Drs Smalheiser and Swanson have raised an interesting question of whether our finding of increased calcium-independent PLA2 activity in schizophrenia is a consequence of heightened oxidative stress in the disorder. Phospholipase A2 plays an important role in the antioxidative response, removing damaged fatty acids from the membrane and allowing their detoxification by glutathione peroxidase.1 Indeed, PLA2 preferentially breaks down phospholipids containing oxidatively damaged lipids.2 Thus, it is not unreasonable to suppose that increased PLA2 activity may occur as a compensatory measure in cases of chronic oxidative stress. Such a phenomena could have important consequences for the functioning of other processes in which PLA2 plays an important role, such as intercell, and potentially interneuron, signaling.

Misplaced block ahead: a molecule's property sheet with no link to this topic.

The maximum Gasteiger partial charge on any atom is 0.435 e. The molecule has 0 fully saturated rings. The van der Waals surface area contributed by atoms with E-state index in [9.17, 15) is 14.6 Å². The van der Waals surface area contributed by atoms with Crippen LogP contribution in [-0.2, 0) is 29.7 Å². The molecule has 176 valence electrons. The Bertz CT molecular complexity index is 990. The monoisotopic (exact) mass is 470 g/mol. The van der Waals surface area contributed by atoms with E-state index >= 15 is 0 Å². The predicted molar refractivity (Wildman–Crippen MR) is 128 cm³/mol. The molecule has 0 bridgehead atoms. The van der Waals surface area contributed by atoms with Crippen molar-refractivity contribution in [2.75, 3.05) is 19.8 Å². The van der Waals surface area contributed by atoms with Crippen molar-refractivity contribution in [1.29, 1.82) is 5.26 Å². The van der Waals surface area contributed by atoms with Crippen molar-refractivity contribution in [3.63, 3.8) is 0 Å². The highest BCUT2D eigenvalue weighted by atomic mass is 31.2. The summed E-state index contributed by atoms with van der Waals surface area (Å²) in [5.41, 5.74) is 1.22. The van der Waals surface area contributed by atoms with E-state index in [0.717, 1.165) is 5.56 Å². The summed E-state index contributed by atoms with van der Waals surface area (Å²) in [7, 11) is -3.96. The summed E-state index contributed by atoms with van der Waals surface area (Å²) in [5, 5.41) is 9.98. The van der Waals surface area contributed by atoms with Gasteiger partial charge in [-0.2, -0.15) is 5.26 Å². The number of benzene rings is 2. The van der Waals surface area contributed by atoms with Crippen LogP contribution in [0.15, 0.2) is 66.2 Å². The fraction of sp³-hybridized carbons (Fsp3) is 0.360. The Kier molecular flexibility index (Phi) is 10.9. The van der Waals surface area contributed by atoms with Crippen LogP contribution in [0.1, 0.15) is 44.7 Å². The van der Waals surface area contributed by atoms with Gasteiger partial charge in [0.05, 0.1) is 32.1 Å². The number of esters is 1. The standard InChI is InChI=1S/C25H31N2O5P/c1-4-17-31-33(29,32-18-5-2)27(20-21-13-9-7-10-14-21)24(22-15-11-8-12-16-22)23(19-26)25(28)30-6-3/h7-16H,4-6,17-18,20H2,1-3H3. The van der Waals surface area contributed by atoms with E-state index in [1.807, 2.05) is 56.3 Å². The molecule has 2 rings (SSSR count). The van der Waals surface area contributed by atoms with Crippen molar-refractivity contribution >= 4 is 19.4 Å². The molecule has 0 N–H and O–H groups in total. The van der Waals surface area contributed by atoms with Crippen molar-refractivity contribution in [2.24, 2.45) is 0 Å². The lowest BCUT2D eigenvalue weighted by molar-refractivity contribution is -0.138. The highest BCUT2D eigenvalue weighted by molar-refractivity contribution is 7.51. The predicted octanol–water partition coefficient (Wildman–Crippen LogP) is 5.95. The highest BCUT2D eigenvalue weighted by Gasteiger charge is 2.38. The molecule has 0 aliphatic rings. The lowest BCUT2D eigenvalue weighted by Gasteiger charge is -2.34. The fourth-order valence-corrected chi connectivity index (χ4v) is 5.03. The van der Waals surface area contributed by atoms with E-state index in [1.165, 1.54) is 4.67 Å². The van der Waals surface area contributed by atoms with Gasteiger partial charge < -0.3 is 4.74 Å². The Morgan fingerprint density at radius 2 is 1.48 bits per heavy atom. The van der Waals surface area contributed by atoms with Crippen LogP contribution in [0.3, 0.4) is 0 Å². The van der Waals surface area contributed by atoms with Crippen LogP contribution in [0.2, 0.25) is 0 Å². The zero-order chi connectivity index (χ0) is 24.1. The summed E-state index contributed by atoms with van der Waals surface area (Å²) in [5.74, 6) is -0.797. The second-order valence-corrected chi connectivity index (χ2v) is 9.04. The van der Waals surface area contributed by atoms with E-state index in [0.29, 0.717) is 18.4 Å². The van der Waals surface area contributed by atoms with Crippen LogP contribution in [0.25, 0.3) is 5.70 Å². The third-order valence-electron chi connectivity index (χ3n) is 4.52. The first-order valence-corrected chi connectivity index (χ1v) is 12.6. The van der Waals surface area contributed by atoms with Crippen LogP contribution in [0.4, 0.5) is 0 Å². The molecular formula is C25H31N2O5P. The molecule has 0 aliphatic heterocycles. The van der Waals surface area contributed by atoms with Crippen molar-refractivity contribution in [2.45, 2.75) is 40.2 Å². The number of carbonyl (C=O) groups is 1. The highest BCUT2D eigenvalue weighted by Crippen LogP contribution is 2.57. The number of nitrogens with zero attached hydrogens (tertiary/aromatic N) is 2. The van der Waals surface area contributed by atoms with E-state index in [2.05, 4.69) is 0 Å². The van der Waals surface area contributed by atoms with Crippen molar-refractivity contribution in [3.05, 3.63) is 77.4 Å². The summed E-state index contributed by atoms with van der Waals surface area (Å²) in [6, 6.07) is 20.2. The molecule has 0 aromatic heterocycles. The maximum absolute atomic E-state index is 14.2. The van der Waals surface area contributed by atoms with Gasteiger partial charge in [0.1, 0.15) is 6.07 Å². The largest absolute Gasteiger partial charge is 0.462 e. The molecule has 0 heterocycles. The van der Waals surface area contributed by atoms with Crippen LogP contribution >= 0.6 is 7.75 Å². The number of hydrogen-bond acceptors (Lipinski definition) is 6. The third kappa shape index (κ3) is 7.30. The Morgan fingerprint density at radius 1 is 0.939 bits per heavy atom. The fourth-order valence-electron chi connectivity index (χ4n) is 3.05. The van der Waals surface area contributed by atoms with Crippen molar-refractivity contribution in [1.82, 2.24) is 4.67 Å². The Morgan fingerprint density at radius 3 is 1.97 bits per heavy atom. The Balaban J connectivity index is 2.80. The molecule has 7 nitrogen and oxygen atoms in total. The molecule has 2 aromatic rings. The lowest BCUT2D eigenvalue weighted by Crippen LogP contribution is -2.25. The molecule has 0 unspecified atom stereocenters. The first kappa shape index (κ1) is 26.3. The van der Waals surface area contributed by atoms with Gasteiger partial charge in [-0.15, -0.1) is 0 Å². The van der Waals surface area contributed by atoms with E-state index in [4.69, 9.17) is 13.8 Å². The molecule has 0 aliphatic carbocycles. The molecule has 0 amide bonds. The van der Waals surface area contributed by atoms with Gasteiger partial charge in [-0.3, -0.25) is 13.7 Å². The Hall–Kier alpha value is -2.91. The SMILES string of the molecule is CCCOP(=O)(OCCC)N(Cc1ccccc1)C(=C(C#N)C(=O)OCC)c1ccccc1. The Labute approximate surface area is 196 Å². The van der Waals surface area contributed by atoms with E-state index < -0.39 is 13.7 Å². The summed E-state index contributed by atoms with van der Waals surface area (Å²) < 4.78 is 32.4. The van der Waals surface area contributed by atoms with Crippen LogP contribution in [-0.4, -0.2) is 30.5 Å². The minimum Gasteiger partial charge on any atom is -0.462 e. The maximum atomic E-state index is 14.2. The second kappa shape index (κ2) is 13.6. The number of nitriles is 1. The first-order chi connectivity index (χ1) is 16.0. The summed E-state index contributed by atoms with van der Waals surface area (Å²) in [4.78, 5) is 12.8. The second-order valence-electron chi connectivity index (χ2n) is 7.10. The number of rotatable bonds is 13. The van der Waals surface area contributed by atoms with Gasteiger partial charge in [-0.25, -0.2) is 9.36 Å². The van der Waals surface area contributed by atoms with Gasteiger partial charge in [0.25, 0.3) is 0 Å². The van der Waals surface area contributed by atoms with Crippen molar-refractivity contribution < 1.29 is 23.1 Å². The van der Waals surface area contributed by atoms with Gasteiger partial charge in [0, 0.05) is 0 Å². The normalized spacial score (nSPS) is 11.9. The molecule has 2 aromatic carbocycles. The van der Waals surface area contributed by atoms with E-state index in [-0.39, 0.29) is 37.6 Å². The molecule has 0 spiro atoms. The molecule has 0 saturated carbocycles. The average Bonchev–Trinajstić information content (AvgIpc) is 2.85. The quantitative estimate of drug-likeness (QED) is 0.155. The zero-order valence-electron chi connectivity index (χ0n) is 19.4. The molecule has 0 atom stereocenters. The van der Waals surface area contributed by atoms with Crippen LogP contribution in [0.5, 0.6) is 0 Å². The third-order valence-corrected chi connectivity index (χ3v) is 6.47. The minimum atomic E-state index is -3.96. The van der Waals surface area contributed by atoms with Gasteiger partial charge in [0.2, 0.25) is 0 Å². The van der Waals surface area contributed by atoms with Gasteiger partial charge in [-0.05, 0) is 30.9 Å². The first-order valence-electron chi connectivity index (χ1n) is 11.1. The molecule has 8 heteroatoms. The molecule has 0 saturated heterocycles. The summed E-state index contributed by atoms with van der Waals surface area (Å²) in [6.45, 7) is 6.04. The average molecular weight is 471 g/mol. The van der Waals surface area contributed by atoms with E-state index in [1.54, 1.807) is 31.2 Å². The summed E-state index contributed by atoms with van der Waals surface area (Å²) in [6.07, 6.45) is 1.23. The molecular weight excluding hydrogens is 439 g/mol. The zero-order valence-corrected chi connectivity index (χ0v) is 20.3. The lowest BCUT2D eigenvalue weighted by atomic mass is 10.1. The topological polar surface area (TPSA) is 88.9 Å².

Ross BM. Calcium-Independent Phospholipase A2 and Schizophrenia. Arch Gen Psychiatry. 1998;55(8):753. doi: